The study by von Renteln et al. was undertaken in Northern America, where the current guidelines recommend that all identified polyps be removed and where financial reimbursement often relates to the therapeutic procedures performed and associated pathological analysis. The data from well-educated patients taking part in research in academic centers may not be translatable to the general population, who will not necessarily be offered further surveillance or may fail to attend if they are. Their proposed policy might also be hard to implement in a system where, not only the patient, but also the pathologist and physician may oppose the change, especially if there is a perceived or actual medicolegal risk.

If our understanding of the progression rates of adenomas is limited, our understanding of the progression of serrated polyps within the colon is even sparser. The ability of endoscopists to assess polyp risk is limited. Areas of depression (Paris 0-IIc) are considered a high risk feature; however, Western experts have only moderate agreement using the Paris classification, with a kappa of 0.42 and worse figures for diminutive lesions [7]. Some polyps appear genetically “born to be bad” and develop rapidly to cancer; although these are probably rare, they may be hard to identify endoscopically [8]. Sessile serrated lesions with dysplasia may be misclassified as small adenomas and these are thought to be aggressive high risk lesions that might well become cancer prior to the next surveillance.

The strongest concern about a potential policy to leave diminutive polyps in situ is that there is good evidence that each 1 % absolute increase in adenoma detection rate (ADR) is associated with a 3 % relative decrease in the risk of colorectal cancer for the patient [9]. These data come from the evaluation of 314 872 colonoscopies and looked at the development of colorectal cancer 6 months to 10 years following colonoscopy; the risk of interval cancer decreased in a linear manner with increasing ADR, without evidence of any threshold. Because endoscopists with high ADRs are presumably those who identify and remove even the smallest of polyps, this suggests improved cancer protection with removal. It remains to be seen, however, whether it is the ADR with resection that is preventative, or whether this is simply a reflection of more comprehensive mucosal surveillance for significant lesions.

Perhaps a “resect and discard” strategy would be a more preferable middle-ground strategy. This would save costs by decreasing the need for histopathological assessment, although the equipment and time for polypectomy would still be needed. This discard strategy is only recommended following optical biopsy by individuals who have > 90 % agreement between their optical diagnosis and subsequent histopathological assessment, which may be challenging to achieve for all endoscopists, though possible for some [10] [11]. A simplified DISCARD-lite protocol has also been suggested, where only diminutive polyps in the rectum and sigmoid (which are usually hyperplastic rather than serrated) are characterized and selectively resected, while all others proximal to the rectosigmoid are assumed to be neoplastic, and are removed and discarded without assessment [12].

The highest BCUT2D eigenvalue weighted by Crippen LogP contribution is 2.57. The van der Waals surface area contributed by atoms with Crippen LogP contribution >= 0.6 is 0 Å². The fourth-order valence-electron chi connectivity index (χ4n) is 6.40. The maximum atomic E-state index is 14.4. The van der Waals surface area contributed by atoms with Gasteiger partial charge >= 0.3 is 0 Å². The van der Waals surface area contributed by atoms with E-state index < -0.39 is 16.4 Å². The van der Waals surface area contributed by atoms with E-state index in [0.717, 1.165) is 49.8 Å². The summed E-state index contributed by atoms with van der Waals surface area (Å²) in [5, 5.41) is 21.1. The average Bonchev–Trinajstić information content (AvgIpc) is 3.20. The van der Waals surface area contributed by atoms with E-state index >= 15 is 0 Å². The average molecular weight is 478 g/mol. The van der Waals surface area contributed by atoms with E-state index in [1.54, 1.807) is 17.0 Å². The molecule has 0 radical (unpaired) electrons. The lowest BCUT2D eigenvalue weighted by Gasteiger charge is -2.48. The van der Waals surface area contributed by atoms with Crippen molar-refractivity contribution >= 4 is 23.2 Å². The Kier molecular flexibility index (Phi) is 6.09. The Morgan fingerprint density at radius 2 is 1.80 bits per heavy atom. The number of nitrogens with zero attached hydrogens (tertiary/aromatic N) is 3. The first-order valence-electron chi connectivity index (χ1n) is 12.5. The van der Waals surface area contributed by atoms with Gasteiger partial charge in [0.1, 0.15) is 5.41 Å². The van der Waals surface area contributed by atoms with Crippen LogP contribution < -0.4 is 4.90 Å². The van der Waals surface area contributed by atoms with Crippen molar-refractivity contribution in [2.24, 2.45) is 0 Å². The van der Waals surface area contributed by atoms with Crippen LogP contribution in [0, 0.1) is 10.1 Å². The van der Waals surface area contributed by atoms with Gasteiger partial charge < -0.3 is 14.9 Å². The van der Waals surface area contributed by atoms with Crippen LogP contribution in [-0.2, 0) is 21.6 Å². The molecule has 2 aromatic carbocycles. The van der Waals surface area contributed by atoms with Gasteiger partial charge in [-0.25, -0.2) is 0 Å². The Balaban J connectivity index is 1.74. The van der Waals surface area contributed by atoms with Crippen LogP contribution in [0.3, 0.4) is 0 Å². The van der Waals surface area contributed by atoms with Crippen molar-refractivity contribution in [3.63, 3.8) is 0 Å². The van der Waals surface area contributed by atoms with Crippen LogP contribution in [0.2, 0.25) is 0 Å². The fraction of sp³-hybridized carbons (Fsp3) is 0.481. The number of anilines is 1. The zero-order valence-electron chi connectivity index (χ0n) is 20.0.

When taking this study further, consideration will have to be given as to how best to quantify specific patient risk e. g. family history of colorectal cancer, age, the presence of familial or attenuated polyposis syndromes, or the different risk in screening, fecal occult blood test (FOBT)-positive, populations (where the risk of advanced pathology or cancer in polyps is higher). The ADR would be impacted, unless photographic evidence were to be permitted, although this might introduce the possibility of gaming this key performance indicator. Small polyps may not be found on a subsequent procedure and, if tattoo labelling is proposed, it might theoretically impact on the biology of the marked polyp. Research and validation of how best to present risk to patients in this context would also be needed to ensure valid informed consent.

von Renteln and colleagues are to be congratulated on this important step toward a formal trial of leaving polyps in situ, but theirs is very much a first step with many issues outstanding. We might consider as an endoscopic community whether we want to go for no intervention in these lowest risk lesions, or whether the advantages and security of resection and pathology are balanced by the small risks and cost of cold resection.